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I am working on some tasks in Crypto, specifically on this small task: https://cryptopals.com/sets/2/challenges/9, which I aim to implement in Python.

The point is to add padding for a certain number of bytes, and the value of each byte is the number of bytes added. The example given is "YELLOW SUBMARINE\x04\x04\x04\x04".

I have solved this task I think, but the output is non-displayable. Here is one clean solution I found online

def pad_pkcs7(buffer, block_size):
    if len(buffer) % block_size:
        padding = (len(buffer) / block_size + 1) * block_size - len(buffer)
    else:
        padding = 0
    # Padding size must be less than a byte
    assert 0 <= padding <= 255
    new_buffer = bytearray()
    new_buffer[:] = buffer
    new_buffer += bytearray([chr(padding)] * padding)
    return new_buffer

buffer = bytearray("YELLOW SUBMARINEX")
print str(pad_pkcs7(buffer, 20))

When I run this I get the same result as with my own solution: YELLOW SUBMARINE[?][?][?][?] (the []s are actually boxes with question marks in them)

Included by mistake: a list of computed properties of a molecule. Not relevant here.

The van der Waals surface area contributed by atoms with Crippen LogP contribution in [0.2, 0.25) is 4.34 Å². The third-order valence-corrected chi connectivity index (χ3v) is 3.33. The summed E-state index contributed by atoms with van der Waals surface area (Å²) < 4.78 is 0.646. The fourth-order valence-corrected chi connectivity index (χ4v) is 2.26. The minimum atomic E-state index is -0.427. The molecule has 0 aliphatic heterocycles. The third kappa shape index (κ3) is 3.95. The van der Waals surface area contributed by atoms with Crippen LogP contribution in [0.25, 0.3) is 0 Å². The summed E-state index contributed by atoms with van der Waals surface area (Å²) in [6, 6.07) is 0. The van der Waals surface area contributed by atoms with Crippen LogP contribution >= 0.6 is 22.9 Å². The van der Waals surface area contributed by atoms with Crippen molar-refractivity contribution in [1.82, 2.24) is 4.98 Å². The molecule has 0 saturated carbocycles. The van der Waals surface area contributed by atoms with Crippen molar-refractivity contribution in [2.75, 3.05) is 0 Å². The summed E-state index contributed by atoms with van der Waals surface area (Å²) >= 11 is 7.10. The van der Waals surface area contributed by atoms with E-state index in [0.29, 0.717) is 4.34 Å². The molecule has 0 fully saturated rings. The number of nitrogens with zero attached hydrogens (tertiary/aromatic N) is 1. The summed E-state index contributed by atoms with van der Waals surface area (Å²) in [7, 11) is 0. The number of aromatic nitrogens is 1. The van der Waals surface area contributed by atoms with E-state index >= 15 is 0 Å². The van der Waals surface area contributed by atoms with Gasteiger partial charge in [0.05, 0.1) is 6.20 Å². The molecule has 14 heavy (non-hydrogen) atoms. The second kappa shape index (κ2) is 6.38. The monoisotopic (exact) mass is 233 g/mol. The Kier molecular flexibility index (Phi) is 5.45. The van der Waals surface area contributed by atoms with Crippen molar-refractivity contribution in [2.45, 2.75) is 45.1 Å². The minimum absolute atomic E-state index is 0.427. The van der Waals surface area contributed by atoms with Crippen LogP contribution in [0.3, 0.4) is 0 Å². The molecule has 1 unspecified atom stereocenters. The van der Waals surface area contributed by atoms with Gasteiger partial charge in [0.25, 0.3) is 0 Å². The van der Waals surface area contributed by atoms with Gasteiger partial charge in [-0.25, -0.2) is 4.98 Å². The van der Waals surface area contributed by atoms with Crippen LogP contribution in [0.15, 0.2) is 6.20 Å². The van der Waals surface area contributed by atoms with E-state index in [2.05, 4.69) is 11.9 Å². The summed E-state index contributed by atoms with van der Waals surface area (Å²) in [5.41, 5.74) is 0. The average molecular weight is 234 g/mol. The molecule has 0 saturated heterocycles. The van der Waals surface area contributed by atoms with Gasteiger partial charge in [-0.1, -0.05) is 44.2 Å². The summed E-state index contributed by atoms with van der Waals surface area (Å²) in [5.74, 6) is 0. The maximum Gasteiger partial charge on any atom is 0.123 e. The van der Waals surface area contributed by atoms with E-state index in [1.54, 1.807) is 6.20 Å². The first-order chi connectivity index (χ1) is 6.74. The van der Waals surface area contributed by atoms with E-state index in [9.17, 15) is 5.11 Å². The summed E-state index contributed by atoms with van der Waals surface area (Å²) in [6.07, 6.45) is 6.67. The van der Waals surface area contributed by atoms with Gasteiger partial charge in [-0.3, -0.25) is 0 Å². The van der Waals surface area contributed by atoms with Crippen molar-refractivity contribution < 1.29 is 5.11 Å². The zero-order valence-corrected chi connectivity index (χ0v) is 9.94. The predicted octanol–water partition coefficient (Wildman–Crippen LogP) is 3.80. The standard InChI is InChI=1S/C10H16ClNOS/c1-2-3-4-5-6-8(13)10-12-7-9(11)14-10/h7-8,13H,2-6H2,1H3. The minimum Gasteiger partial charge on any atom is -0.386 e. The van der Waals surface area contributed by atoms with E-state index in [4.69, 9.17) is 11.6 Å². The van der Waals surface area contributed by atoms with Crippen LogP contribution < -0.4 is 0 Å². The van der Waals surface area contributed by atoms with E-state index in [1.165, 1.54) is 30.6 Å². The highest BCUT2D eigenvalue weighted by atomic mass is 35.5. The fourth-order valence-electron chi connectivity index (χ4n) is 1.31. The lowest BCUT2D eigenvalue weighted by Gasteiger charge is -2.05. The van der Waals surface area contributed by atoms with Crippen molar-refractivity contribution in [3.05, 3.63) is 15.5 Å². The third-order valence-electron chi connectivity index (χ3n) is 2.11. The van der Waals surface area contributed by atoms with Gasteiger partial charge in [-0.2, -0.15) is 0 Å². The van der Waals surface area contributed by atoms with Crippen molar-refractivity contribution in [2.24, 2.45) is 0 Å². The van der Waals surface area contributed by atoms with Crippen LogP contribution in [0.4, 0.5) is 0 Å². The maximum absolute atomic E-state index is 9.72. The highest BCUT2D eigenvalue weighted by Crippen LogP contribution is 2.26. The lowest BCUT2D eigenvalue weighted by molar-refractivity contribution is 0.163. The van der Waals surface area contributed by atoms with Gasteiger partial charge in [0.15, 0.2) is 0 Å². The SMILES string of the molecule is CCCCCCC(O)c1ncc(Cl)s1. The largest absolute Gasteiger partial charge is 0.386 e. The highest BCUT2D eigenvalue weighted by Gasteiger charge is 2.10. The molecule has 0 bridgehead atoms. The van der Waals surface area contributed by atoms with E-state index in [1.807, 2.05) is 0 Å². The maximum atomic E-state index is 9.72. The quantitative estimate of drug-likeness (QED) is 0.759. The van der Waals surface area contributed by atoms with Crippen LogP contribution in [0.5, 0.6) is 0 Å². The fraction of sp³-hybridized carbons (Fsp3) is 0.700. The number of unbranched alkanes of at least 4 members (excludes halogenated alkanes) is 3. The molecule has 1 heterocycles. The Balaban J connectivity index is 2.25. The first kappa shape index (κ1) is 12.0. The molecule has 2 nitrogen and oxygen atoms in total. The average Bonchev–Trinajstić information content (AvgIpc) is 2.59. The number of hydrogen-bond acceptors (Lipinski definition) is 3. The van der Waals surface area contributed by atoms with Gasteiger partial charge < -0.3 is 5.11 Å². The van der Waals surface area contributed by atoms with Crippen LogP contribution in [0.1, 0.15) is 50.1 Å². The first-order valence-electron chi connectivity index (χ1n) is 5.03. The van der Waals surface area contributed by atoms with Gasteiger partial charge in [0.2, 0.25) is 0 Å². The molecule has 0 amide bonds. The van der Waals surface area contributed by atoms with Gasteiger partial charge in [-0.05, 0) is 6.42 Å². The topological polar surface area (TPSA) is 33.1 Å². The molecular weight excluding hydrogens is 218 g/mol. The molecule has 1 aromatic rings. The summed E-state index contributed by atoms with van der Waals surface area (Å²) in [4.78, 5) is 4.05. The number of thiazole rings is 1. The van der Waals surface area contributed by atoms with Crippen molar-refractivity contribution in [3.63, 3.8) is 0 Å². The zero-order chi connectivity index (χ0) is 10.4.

My questions:

  1. Why is the padding hex encoded in the first place? Why not YELLOW SUBMARINE4444? Odd that it is part ASCII and part hex
  2. Did this solution actually solve the problem? Should not the hex-encoded version of 4 be quite possible to display as 4, 04, \x04?
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  • $\begingroup$ Most padding should, and PCKS5/7 padding in particular is specified to, always be added, even when data is already a multiple of the block size. This is so you can remove the padding without sometimes removing data, for absolutely any data. $\endgroup$ – dave_thompson_085 Aug 2 '18 at 2:34
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This is expected behavior when you try to display the byte 0x04, which is not a printable ASCII character.

Padding schemes like pkcs7 operate on byte sequences, not ASCII strings. In general, ciphers and padding routines only care about byte sequences; whether a specific byte corresponds to a printable ASCII character is not important.

The routine uses the byte 0x04 as opposed to the ASCII character 4 (0x34) because it doesn't know or care about ASCII. Also, using decimal digits 0-9 would mean padding can be at most 10 bytes long.

When viewing byte strings in python, you should avoid casting to a string, just keep it as a byte array instead. For debugging, you can do something like

 print pad_pkcs7(buffer, 20).__repr__()
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    $\begingroup$ For examples if you encrypt video, audio, images, etc, it's not ASCII characters, or any other character-code either. Ditto almost any compressed data, and most archived/dumped data. Ditto object or executable code. Ditto most data files. Ditto .... $\endgroup$ – dave_thompson_085 Aug 2 '18 at 2:38

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